For subscribers, VoLTE and WiFi Calling also open up access to new attractive packages such as WiFi-only plans that allow them to make calls in WiFi zones to anyone's mobile device while surfing the Internet for free where open WiFi is available. The same applies for WiFi-only roaming plans that allow subscribers to call back home from their hotels and airports, and use data across various WiFi hotspots without incurring huge usage bills typically paid on normal roaming plans. As technology is further enhanced, for example, the extension of WiFi Calling capabilities to WiFi-only devices as announced by Ericsson recently, which means that devices without a SIM can actually be used to make calls using Mobile Operator's Voice-over-WiFi services, these new voice services will provide more users with more channels to communicate as and when and how they wish on various plans that suit their budgets, device types and network coverage.  

Catching up on this revolutionary path is the good old messaging (SMS) service, that, under the Rich Communications Services banner is also transforming rapidly to offer an enhanced suite of messaging and related services on 4G LTE, enabling SMS to take on the competition from its OTT counterparts. RCS, also based on IMS and provided natively on the mobile phone, is a service that goes beyond messaging to allowing file transfers, screen sharing, emoticons, enhanced phone book, group messaging and location sharing, among others. RCS will thus complete the Mobile Operators' portfolio of next-generation communication service offerings, delivered on a single data connection.   

Interestingly too, Mobile Operators are also looking into capitalizing the growth in the VoIP market, namely the developments in the WebRTC (Web Real-time Communications) area, specifically for enterprise clients. WebRTC service rolled out via Mobile Operators' own WebRTC platform allows closed communications between specific user groups covering voice, messaging and video. AT&T in January this year announced commercial support for WebRTC via its enhanced WebRTC APIs. The enhancements extend WebRTC to landlines and mobile phones, not just P2P or browser-to-browser sessions.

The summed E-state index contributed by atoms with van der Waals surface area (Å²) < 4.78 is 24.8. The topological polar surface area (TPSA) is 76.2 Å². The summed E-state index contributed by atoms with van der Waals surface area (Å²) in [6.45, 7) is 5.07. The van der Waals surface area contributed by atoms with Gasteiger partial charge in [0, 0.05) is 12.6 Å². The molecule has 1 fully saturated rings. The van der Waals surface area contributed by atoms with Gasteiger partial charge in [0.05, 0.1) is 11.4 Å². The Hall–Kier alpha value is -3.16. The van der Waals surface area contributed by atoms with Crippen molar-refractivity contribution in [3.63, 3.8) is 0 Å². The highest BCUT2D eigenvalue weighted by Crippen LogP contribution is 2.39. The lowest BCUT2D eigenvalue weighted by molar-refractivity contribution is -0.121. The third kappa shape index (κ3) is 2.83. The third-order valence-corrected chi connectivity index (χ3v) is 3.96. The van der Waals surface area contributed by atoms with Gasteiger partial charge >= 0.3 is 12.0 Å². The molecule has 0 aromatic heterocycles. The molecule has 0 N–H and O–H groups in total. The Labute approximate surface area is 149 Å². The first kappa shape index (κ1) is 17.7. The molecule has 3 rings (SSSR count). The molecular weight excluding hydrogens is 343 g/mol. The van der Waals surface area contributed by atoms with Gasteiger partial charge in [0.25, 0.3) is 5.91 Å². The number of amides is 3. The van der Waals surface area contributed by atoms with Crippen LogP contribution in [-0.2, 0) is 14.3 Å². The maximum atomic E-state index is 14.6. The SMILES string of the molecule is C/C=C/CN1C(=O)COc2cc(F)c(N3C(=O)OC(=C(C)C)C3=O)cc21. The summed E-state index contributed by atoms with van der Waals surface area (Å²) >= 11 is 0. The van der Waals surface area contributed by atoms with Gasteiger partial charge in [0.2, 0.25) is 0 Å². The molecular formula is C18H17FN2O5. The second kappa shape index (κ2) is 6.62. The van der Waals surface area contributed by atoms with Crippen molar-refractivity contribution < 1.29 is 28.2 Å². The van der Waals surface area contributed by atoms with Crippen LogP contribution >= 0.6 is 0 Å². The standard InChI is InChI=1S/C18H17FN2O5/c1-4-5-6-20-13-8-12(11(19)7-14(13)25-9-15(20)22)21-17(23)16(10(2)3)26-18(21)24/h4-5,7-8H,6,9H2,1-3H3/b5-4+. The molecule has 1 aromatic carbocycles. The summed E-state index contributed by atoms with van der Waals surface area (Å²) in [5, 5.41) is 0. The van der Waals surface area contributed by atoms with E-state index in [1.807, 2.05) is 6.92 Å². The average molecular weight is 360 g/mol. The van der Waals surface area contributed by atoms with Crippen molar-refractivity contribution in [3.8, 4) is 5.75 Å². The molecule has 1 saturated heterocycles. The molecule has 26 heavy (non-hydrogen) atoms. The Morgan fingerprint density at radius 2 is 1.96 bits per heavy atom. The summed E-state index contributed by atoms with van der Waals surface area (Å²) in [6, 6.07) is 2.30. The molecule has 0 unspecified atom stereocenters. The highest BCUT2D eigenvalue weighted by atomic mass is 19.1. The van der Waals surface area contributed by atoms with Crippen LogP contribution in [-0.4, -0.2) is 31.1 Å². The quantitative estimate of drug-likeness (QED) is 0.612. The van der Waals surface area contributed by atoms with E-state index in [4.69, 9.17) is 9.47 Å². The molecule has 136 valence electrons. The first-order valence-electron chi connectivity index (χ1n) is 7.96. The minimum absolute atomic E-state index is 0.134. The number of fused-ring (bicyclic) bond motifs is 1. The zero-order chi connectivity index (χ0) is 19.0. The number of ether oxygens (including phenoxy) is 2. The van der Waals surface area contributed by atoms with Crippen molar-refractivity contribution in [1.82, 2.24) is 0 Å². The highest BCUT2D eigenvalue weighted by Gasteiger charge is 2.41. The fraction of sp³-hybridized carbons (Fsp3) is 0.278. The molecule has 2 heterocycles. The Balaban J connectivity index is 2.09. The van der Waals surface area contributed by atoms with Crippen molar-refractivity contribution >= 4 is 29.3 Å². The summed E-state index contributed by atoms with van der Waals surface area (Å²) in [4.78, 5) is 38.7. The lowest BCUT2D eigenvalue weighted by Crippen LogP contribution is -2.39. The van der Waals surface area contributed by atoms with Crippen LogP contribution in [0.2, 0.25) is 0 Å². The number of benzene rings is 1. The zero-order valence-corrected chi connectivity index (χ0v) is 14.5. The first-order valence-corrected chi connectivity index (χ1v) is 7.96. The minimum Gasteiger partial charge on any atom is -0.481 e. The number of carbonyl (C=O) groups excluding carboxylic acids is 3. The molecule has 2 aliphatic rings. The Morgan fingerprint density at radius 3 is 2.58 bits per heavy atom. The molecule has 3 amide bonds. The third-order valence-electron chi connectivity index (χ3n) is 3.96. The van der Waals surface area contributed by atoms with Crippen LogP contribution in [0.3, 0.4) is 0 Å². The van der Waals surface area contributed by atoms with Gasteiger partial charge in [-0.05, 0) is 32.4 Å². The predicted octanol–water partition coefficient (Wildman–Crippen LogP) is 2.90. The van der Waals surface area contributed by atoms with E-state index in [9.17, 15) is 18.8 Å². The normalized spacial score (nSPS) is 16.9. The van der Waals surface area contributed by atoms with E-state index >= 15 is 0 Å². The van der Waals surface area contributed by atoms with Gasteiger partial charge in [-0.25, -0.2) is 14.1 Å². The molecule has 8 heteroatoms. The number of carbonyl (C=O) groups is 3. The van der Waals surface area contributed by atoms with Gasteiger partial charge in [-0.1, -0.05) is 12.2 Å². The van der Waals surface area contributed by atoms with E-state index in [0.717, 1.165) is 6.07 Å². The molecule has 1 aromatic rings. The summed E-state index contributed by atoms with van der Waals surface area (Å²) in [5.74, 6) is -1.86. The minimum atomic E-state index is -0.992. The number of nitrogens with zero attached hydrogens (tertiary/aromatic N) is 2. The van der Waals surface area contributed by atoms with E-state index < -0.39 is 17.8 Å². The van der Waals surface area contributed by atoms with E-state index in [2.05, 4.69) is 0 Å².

Over the next year, Mobile Operator's voice and messaging services will continue to transform, adapting to the emergence of newer communication needs, including those required for the Internet-of-Things (IoT), for enterprises that are becoming increasingly mobile and for digital consumers who are becoming increasingly dependent on more than a single device, who are opting for more flexible plans and who demand higher service experience at all times.

Mobile voice and messaging will thus continue to be the pillars of Mobile Operators' business. Infact, in some circumstances, mobile voice and messaging can even 'take over' fixed voice connectivity, as in the case of South African Operator, Telkom, which last week introduced the 'Fixed-Line-Look-Alike (FLLA)' service that attempts to create a fixed phone experience using cellular powered devices to tackle the need for a highly reliable and consistent service for more than 390,000 of its 'fixed-line' subscribers! Such is the power of mobile. 

Executive Editor of The Fast Mode | 5G | IoT/M2M | Telecom Strategy | Mobile Data Innovations 

Tara Neal covers stories on strategies and initiatives in the Digital Telco space, and anchors the 5G and IoT/M2M verticals on the publication. Tara holds a First Class Honours in BSc Accounting and Finance from The London School of Economics, UK and is a CFA charterholder from the CFA Institute, United States. Tara has over 20 years experience in technology and business strategy.

Follow her on Twitter @taraneal11, LinkedIn @taraneal11, Facebook or email her at tara.neal@thefastmode.com.